XEN on 32 Bit with 8 GB Ram Odyssey

Last week I've ordered a new shiny root server at hetzner. A nice 8gb Server begging me to install XEN on its virgin 750GB Raid HD. Hell yeah, but wait, I need to run 32 Bit XEN-Guests on that one. After a quick glance at the current Debian XEN packages I decided not to install the 64 bit variant of Debian as the Domain-0. Unfortunately Debian is still stuck at 3.0.x which doesn't allow 32-on-64 setups (which I have found no documentation for anyway).

Ok, 32 bit it is. To my very disappointment I had to discover the lack of PAE extensions in the XEN-Kernel. But why-o-why is the hypervisor package flagged with PAE extensions but not the kernel? So, what now? One option has been to go with a XEN Setup from the sources. For obvious reasons I'd rather like to have a distribution run solely on official stable packages.

I’ve always wanted to take a look at Debian's younger brother - Ubuntu. Thank god Hetzner did offer easy and convenient image-base setup for various Linux distributions, including Ubuntu 7.10. Setup and first XEN steps went like a breeze. Soon I have found myself running XEN on 32 Bit with full PAE support being able to address all of my tiny little ram bits. YAY!

Time to migrate some XEN-U guests to the new machine. Fortunately the old server was also located at the same collocation center, so the copy process did not take too long. The fun did not last any longer though. The very first boot of the guest OS resulted in a frozen console. No login. WTF!? After fiddling with various Kernel options and googling myself into madness I have found some very interesting facts.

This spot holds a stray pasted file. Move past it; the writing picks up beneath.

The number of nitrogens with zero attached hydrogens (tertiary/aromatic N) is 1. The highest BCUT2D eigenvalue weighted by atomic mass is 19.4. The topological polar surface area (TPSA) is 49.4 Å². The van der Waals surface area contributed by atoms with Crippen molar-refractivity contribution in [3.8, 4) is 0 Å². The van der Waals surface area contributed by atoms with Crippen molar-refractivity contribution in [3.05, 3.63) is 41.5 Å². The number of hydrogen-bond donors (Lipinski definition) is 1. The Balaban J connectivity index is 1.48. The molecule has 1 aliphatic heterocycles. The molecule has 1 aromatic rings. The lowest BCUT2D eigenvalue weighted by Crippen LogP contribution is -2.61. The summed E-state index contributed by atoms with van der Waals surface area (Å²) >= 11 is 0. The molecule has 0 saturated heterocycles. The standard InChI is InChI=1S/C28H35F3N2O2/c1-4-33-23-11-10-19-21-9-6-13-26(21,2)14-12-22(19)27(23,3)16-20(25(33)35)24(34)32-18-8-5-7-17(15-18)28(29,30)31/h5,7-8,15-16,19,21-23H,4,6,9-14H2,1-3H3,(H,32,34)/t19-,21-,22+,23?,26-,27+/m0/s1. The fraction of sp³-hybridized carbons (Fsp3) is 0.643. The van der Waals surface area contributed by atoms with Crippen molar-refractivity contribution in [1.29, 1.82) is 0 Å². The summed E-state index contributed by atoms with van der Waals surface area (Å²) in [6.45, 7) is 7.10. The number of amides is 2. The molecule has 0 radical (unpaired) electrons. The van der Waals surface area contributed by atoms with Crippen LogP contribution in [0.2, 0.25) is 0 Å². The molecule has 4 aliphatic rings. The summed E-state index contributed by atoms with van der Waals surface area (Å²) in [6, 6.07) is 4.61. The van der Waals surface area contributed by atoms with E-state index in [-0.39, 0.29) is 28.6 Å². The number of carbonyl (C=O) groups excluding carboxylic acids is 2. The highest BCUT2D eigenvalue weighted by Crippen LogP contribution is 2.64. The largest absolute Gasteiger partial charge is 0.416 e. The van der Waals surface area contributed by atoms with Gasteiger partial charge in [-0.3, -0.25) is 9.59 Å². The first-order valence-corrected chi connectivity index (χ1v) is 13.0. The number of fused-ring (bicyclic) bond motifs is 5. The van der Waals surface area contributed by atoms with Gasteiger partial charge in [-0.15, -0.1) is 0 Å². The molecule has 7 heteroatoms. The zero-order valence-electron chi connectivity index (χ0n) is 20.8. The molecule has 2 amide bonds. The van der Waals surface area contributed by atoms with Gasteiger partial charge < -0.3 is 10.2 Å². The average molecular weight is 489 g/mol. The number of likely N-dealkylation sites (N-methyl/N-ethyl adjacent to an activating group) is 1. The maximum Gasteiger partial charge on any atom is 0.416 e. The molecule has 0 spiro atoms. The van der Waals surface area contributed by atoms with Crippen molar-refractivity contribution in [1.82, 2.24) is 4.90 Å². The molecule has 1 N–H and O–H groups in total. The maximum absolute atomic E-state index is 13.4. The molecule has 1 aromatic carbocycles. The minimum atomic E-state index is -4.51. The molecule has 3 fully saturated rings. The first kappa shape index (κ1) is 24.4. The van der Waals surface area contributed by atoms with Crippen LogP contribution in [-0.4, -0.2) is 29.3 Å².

To get a login console using the XEN console you need to add extra='XENcons=tty1'to your XEN guest-config. Getting ssh working was a whole different issue. Trying to ssh into the guest OS you will get stuck with an stdin: is not a tty error message on the screen. Frozen. Again. One proposed solution to this issue was to use the udev filesystem on the guest. The others did not work for me at all (using xvc0 instead of tty1, removing event.d/tty*).

So, after installing udev I had to notice that my network device is gone. Great! Theoretically I *could* ssh into the box now. It seems udev re-recognizes the NIC device each time the machine gets a new random NIC assigned. XEN will do such things to virtual network devices. This will result in plenty dead NIC devices on the guest, with the very last (for instance eth9) active. The solution to this issue was rather simple; remove /etc/udev/rules.d/z45_persistent-net-generator.rules and you are ready to go.